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Guinness Storehouse defies gravity

Photos by Aonghus Kealy

An English visitor, left, at the Guinness Storehouse gets set to press a red button to get batch No. 3,157 underway.


Jane “Doe” stares up at the screen, waiting for the order to begin brewing 200,000 pints of Guinness.

Batch No. 3,157 at the Guinness Storehouse in Dublin gets the thumbs-up from an engineer in the viewer. The blond English woman stacks one hand on top of the other and pushes the red button on the table in front of her. Jane enables a computerized system to release milled barley into a mash vessel to mix with water, deep within the St. James’ Gate Brew House in the building 50 metres north.

And thus the batch begins.

“If anything goes wrong, we have your e-mail address and we will come looking for you,” a grinning Martin Gorman announces on a microphone.

Guinness Storehouse VIP/media tour guide Martin Gorman sets down a three-quarter filled pint in Gravity Bar.

That batch will be ready in 10 days, adds the Storehouse VIP/media tour guide.

Unfortunately, we can’t watch that batch begin at the brew house without brewmaster Fergal Murray present. He’s Down Under on holiday.

The engineer assures us he’ll take it from here. This batch will be Guinness draught, the lovely 4.2 per cent alcohol per volume stout gulped all over Dublin and around the world.

According to the brewing behemoth’s stats, almost one out of every two pints of beer consumed in Ireland is Guinness, whether it’s draught or stronger stout. But St. Jane’s personalized Guinness is one of 100 visitor-blessed batches per week, and really just a drop in the pond of the millions of gallons of Guinness produced this year at the Gate and abroad.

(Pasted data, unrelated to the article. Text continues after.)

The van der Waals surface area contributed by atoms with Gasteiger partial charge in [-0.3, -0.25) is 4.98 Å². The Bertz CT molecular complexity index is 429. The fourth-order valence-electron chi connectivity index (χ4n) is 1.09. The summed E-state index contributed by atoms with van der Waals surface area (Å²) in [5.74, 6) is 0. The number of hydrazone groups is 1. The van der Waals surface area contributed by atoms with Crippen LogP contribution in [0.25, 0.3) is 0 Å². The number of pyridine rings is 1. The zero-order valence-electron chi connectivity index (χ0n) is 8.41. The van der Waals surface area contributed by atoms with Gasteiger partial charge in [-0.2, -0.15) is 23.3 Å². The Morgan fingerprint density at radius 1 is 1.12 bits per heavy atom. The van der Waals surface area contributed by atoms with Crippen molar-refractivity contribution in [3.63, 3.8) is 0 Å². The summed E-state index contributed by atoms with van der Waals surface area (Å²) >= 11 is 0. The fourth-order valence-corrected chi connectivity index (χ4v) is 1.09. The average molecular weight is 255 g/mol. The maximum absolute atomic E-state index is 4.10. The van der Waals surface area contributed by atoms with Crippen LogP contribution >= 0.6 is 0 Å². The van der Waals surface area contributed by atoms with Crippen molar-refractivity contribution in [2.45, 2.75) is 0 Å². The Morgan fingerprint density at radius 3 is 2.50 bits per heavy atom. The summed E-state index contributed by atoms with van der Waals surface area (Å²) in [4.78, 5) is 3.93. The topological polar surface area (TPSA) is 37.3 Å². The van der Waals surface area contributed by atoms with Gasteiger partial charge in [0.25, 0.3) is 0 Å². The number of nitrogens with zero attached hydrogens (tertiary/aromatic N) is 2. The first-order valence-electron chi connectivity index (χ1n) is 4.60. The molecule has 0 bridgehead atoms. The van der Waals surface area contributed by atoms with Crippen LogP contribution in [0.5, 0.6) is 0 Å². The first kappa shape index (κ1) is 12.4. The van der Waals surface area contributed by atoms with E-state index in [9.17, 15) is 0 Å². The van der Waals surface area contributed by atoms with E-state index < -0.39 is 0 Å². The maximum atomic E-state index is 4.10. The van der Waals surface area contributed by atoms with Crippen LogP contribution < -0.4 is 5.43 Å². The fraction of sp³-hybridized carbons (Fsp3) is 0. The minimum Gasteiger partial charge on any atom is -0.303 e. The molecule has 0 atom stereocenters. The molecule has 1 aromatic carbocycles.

The Storehouse used to house the fermentation plant, closed down in 1988. About 50 million Euros later, it’s been reopened for six years as an award-winning “visitor experience centre” featuring Chicago-style architecture, exposed girders crossing at the pint-shaped glass heart of the building.

To fill the seven-storey atrium, it would take 14.3 million people, each armed with a pint of Guinness, to climb to the top of the Storehouse, not spill a drop, then pour their drink into it.

“It’s the largest pint of Guinness in the world,” Gorman says.

Well, minus the drink anyway.

A view of the Church of SS Augustine and John in Dublin from the Gravity Bar in Guiness Storehouse.

And about that drink, the Irish giant is no exception to the big and small brewer mantra “only four natural ingredients.”

“Firstly, I’ll tell you what we don’t use,” Gorman begins as we walk through the ingredients exhibit on the above-ground floor called OG. “We don’t use colourings, flavourings, additives or chemicals.

“Ninety-eight per cent of Guinness is water.”

The water is pumped down to the brewery from the Dublin and Wicklow mountains, north of the city, from an exclusive source called Lady’s Well, Gorman says. “It’s not used anywhere else in all of Ireland,” he adds, as we walk past a couple snapping photos in front of a man-made waterfall.

It’s a myth that Guinness takes its water from the famous murky River Liffey that runs through the city, Gorman says.

But as for what supplies that waterfall …

“We probably just use the hose,” he shrugs.

The 100,000 tons of barley used annually comes from all over Ireland — “this week, it’s coming from Kerry,” Gorman says.

Roasted malts give the drink its “black” colour, which is really the darkest amber you may ever see.

As for the drink’s famous bitterness, that’s attributed to one per cent of the world’s hops. They are collected from Australia, California, the Czech Republic, Germany and Kent County in England.

And then there’s every brewer’s secret ingredient — yeast.

“Yeast is a self-producing organism. We don’t buy yeast. We still use the same strand of yeast that Arthur Guinness (the first) used in 1759,” Gorman says.

Arthur probably imported it from England, but its origin isn’t known. There are other possibilities considered. “It could have come from his father (also a brewer), or it could have come from a baker down the road.”

And the brewery still has a strong relationship with Dublin bakers, as it sells yeast to them.

“If you eat enough bread in Dublin, you’ll probably wake up with a hangover,” Gorman quips.